22 St Peter’s Square

Address in/near Hammersmith, existing between 1827 and now

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Address · Hammersmith · W6 ·
November
21
2017

22 St Peter’s Square, in Hammersmith, is a grade II Listed building with a former laundry that has been converted to an architects’ studio and office building.

The front building of 22 St Peters Square
Credit: Wiki commons
The property is situated in the western corner of St Peter’s Square, that was laid out and built from 1827, opposite St Peter’s Church, Hammersmith. In the basement of the rear of the building is the former studio of Island Records known as The Fallout Shelter, 47 British Grove.

Number 22, unlike the predominant pattern of housing in St Peter’s Square, consists of a trio of linked houses, each of three stories plus basement, the only example of this layout in the square. The entrance retains the original eagle statue on the porch. Paired statues of dogs sit on the piers flanking the steps up to the front door. Until the 1890s the large private garden at the rear of the house was laid out as a long rectangular lawn bordered by shrubs and trees, with an open field to the South.

By 1894 the garden was completely covered by laundry buildings. The Royal Chiswick Laundry Western Dying and Cleaning Works was constructed behind the house fronting British Grove, a lane to the rear. The laundry buildings consist of two long sheds running almost the full length of the former garden. They are of London stock brick with red brick window arches under slate roofs, with glazed skylights running along the roof ridges.

In 1929 John Piper the artist (b 1903) lived in a flat at 22 St Peter’s Square and then by the 1940s the house and laundry was owned by the then Mayor of Hammersmith, Alderman Sir Marshall Hays JP (b 1872). The laundry closed in 1968, then the buildings were for a time occupied by a company that added soundtrack to film before the property became the offices, recording studios and premises of Island Records, who moved in with a staff of 65.

The house became the administrative offices of the company, where the legal and finance staff worked, while the former laundry buildings were the offices for the A&R, production, marketing, promotion and sales departments. The basement was converted into a small recording studio, called the Fallout Shelter with its entrance at 47 British Grove, incorporating the base of the chimney, which was occasionally used in recordings to add reverb to vocals. The recording studio, was described by Chris Blackwell, the founder of Island Records, as ’the little one in the back of Island Records at 47 British Grove.’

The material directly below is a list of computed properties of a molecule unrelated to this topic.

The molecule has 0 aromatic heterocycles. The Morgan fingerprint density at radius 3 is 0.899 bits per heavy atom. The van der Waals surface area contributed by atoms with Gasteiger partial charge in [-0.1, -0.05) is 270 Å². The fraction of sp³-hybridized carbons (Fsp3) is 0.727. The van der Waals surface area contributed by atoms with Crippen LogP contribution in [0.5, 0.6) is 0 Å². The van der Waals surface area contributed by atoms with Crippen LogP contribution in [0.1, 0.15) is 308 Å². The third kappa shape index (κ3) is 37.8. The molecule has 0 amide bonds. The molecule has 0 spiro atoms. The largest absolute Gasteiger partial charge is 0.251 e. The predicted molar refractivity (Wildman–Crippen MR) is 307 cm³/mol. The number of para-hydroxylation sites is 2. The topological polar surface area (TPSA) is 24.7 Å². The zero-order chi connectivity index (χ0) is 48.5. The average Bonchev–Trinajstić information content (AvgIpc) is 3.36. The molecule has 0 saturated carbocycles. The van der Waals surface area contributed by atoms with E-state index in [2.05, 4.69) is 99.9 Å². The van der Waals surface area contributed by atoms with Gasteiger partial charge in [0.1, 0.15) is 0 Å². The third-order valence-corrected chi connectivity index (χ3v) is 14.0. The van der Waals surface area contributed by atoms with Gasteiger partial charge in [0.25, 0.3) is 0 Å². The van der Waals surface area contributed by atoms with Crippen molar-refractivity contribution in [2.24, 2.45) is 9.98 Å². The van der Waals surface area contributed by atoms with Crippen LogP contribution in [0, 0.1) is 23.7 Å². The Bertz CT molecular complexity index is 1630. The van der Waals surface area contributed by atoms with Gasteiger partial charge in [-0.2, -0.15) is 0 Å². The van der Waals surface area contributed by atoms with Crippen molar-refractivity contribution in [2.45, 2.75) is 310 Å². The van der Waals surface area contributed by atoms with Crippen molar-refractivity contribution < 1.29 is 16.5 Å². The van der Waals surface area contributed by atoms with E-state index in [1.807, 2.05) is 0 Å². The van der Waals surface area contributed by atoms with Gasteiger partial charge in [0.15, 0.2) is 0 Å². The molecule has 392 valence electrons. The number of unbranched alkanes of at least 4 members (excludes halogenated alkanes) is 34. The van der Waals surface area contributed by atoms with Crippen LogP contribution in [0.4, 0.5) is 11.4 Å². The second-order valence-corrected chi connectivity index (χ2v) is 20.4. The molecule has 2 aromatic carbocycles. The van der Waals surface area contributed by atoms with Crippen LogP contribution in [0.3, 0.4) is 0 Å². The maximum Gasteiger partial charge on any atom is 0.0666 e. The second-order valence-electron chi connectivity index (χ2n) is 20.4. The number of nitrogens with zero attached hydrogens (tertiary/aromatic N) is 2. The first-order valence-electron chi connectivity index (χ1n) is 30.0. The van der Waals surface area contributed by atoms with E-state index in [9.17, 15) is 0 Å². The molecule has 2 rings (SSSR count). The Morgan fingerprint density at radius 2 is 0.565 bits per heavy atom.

With the sound of recording sessions continuing late into the night, members of staff sleeping on the premises, the comings and goings of musicians, staff and visitors, the use of their parking spaces, and the noise all this made, caused friction between Island Records and some local residents. There was also a canteen above the studio. The roster of musicians recording on the Island label at this time included reggae artists Bob Marley and the Wailers who recorded some tracks for Exodus there, Toots and the Maytals, Aswad and Steel Pulse. The ’non reggae’ Island artists include Cat Stevens, Robert Palmer and Steve Winwood (working with the Spencer Davis Group and Traffic, and as a solo artist), Grace Jones, Tom Waits, Melissa Etheridge, Amy Winehouse and P J Harvey and their most successful signing, the Irish band U2.

In 2005 Frost Meadowcroft acquired the property on behalf of Lifschutz Davidson Sandilands architects from Universal Music for £4.1m. The architects then proceeded to return the laundry sheds to their original open plan and restored most of the metal-framed windows to their nineteenth-century proportions. Historically significant features of the laundry, such as the boiler chimney and the incised lettering in the gable overlooking British Grove, have been retained and restored.

In recognition of its heritage the building is now called Island Studios.


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The front building of 22 St Peters Square
Wiki commons


 

Hammersmith

Hammersmith is a district in west London, England, in the London Borough of Hammersmith and Fulham, approximately five miles (eight kilometres) west of Charing Cross on the north bank of the River Thames.

One of west London's key transport hubs and commercial and employment centres, and home to several multinational company offices, it is focused on the two London Underground stations, bus station and road network node at Hammersmith Broadway.

Hammersmith's pedestrianised riverside is popular for its many pubs, and excellent views of the river and its annual Boat Race.

The area has provided a location for several TV programmes. The Flying Squad were Hammersmith-based in the 1970s TV series The Sweeney. It has for some decades been the main centre of London's Polish minority.

Hammersmith is served by two tube stations, one is the western terminus of the Hammersmith & City Line, the other by the Piccadilly and District Lines. Both are called Hammersmith. The latter tube station is part of a larger office, retail and transport development, locally known as The Broadway after its large encompassing roundabout.

The present Hammersmith & City station is situated on Beadon Road and opened on 1 December 1868, replacing the original station slightly north of here which opened on 13 June 1864 when the line extension was built from Paddington. The Circle line has served Hammersmith since 13 December 2009.

The Piccadilly and District line station was opened on 9 September 1874 by the Metropolitan District Railway (MDR, now the District Line) as the western terminus of the railway when it was extended from Earl's Court.
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